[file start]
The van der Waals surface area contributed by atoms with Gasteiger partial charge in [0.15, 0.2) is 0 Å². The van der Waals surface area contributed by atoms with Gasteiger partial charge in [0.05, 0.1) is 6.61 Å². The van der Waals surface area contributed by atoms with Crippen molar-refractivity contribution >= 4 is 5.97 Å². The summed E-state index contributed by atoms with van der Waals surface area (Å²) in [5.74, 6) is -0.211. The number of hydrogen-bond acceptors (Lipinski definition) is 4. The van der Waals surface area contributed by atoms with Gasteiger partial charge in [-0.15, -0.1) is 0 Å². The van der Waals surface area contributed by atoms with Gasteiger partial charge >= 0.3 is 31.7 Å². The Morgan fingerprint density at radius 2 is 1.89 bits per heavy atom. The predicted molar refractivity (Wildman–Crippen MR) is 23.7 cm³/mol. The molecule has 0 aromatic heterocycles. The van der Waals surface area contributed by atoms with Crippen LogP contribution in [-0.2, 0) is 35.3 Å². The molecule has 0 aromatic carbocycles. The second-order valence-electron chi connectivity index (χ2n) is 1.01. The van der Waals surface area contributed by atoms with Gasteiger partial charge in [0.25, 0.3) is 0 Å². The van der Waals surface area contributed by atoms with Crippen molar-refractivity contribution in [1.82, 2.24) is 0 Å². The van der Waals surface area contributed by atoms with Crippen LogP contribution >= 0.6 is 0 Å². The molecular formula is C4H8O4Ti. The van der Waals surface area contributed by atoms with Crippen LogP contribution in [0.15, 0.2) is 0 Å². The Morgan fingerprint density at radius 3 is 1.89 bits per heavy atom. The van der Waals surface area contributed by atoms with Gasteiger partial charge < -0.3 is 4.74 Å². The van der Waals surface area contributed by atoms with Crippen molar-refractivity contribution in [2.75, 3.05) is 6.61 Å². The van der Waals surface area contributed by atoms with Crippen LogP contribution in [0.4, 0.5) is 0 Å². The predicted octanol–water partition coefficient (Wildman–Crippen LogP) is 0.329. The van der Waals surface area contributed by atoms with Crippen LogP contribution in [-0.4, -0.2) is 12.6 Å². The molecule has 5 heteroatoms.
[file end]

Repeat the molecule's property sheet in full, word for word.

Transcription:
The van der Waals surface area contributed by atoms with Gasteiger partial charge in [0.15, 0.2) is 0 Å². The van der Waals surface area contributed by atoms with Gasteiger partial charge in [0.05, 0.1) is 6.61 Å². The van der Waals surface area contributed by atoms with Crippen molar-refractivity contribution >= 4 is 5.97 Å². The summed E-state index contributed by atoms with van der Waals surface area (Å²) in [5.74, 6) is -0.211. The number of hydrogen-bond acceptors (Lipinski definition) is 4. The van der Waals surface area contributed by atoms with Gasteiger partial charge in [-0.15, -0.1) is 0 Å². The van der Waals surface area contributed by atoms with Gasteiger partial charge >= 0.3 is 31.7 Å². The Morgan fingerprint density at radius 2 is 1.89 bits per heavy atom. The predicted molar refractivity (Wildman–Crippen MR) is 23.7 cm³/mol. The molecule has 0 aromatic heterocycles. The van der Waals surface area contributed by atoms with Crippen LogP contribution in [-0.2, 0) is 35.3 Å². The molecule has 0 aromatic carbocycles. The second-order valence-electron chi connectivity index (χ2n) is 1.01. The van der Waals surface area contributed by atoms with Gasteiger partial charge in [0.25, 0.3) is 0 Å². The van der Waals surface area contributed by atoms with Crippen molar-refractivity contribution in [1.82, 2.24) is 0 Å². The van der Waals surface area contributed by atoms with Crippen LogP contribution >= 0.6 is 0 Å². The molecular formula is C4H8O4Ti. The van der Waals surface area contributed by atoms with Crippen LogP contribution in [0.15, 0.2) is 0 Å². The Morgan fingerprint density at radius 3 is 1.89 bits per heavy atom. The van der Waals surface area contributed by atoms with Gasteiger partial charge < -0.3 is 4.74 Å². The van der Waals surface area contributed by atoms with Crippen molar-refractivity contribution in [2.75, 3.05) is 6.61 Å². The van der Waals surface area contributed by atoms with Crippen LogP contribution in [0.4, 0.5) is 0 Å². The predicted octanol–water partition coefficient (Wildman–Crippen LogP) is 0.329. The van der Waals surface area contributed by atoms with Crippen LogP contribution in [-0.4, -0.2) is 12.6 Å². The molecule has 5 heteroatoms.